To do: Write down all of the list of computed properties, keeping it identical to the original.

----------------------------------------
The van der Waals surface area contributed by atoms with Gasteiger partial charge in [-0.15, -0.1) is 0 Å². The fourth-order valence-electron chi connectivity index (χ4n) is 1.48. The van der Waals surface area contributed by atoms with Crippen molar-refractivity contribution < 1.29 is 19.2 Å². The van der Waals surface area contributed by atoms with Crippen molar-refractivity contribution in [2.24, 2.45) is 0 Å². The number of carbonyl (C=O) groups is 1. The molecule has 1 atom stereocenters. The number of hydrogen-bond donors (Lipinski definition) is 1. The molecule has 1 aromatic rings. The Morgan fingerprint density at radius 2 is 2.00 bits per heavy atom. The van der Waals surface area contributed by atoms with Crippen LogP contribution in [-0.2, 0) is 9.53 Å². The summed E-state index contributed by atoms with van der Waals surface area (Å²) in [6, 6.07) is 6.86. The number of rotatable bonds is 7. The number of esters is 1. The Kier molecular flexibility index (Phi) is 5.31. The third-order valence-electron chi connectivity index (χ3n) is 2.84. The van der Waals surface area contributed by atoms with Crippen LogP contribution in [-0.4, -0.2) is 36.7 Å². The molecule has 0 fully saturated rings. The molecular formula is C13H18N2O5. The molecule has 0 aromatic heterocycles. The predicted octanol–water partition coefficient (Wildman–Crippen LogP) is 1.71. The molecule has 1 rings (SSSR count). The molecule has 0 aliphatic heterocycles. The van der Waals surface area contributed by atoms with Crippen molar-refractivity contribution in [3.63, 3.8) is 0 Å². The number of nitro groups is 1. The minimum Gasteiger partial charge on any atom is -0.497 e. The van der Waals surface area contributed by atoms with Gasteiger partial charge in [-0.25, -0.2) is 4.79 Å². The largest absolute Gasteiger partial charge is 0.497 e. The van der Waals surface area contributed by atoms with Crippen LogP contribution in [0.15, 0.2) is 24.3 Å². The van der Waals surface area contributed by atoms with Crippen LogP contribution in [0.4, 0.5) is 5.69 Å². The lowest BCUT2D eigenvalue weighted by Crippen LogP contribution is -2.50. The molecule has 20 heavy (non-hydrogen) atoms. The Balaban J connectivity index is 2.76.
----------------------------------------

The van der Waals surface area contributed by atoms with Gasteiger partial charge in [-0.15, -0.1) is 0 Å². The fourth-order valence-electron chi connectivity index (χ4n) is 1.48. The van der Waals surface area contributed by atoms with Crippen molar-refractivity contribution < 1.29 is 19.2 Å². The van der Waals surface area contributed by atoms with Crippen molar-refractivity contribution in [2.24, 2.45) is 0 Å². The number of carbonyl (C=O) groups is 1. The molecule has 1 atom stereocenters. The number of hydrogen-bond donors (Lipinski definition) is 1. The molecule has 1 aromatic rings. The Morgan fingerprint density at radius 2 is 2.00 bits per heavy atom. The van der Waals surface area contributed by atoms with Crippen LogP contribution in [-0.2, 0) is 9.53 Å². The summed E-state index contributed by atoms with van der Waals surface area (Å²) in [6, 6.07) is 6.86. The number of rotatable bonds is 7. The number of esters is 1. The Kier molecular flexibility index (Phi) is 5.31. The third-order valence-electron chi connectivity index (χ3n) is 2.84. The van der Waals surface area contributed by atoms with Crippen LogP contribution in [-0.4, -0.2) is 36.7 Å². The molecule has 0 fully saturated rings. The molecular formula is C13H18N2O5. The molecule has 0 aromatic heterocycles. The predicted octanol–water partition coefficient (Wildman–Crippen LogP) is 1.71. The molecule has 1 rings (SSSR count). The molecule has 0 aliphatic heterocycles. The van der Waals surface area contributed by atoms with Crippen molar-refractivity contribution in [3.63, 3.8) is 0 Å². The number of nitro groups is 1. The minimum Gasteiger partial charge on any atom is -0.497 e. The van der Waals surface area contributed by atoms with Gasteiger partial charge in [-0.25, -0.2) is 4.79 Å². The largest absolute Gasteiger partial charge is 0.497 e. The van der Waals surface area contributed by atoms with Crippen LogP contribution in [0.15, 0.2) is 24.3 Å². The van der Waals surface area contributed by atoms with Crippen LogP contribution in [0.4, 0.5) is 5.69 Å². The lowest BCUT2D eigenvalue weighted by Crippen LogP contribution is -2.50. The molecule has 20 heavy (non-hydrogen) atoms. The Balaban J connectivity index is 2.76.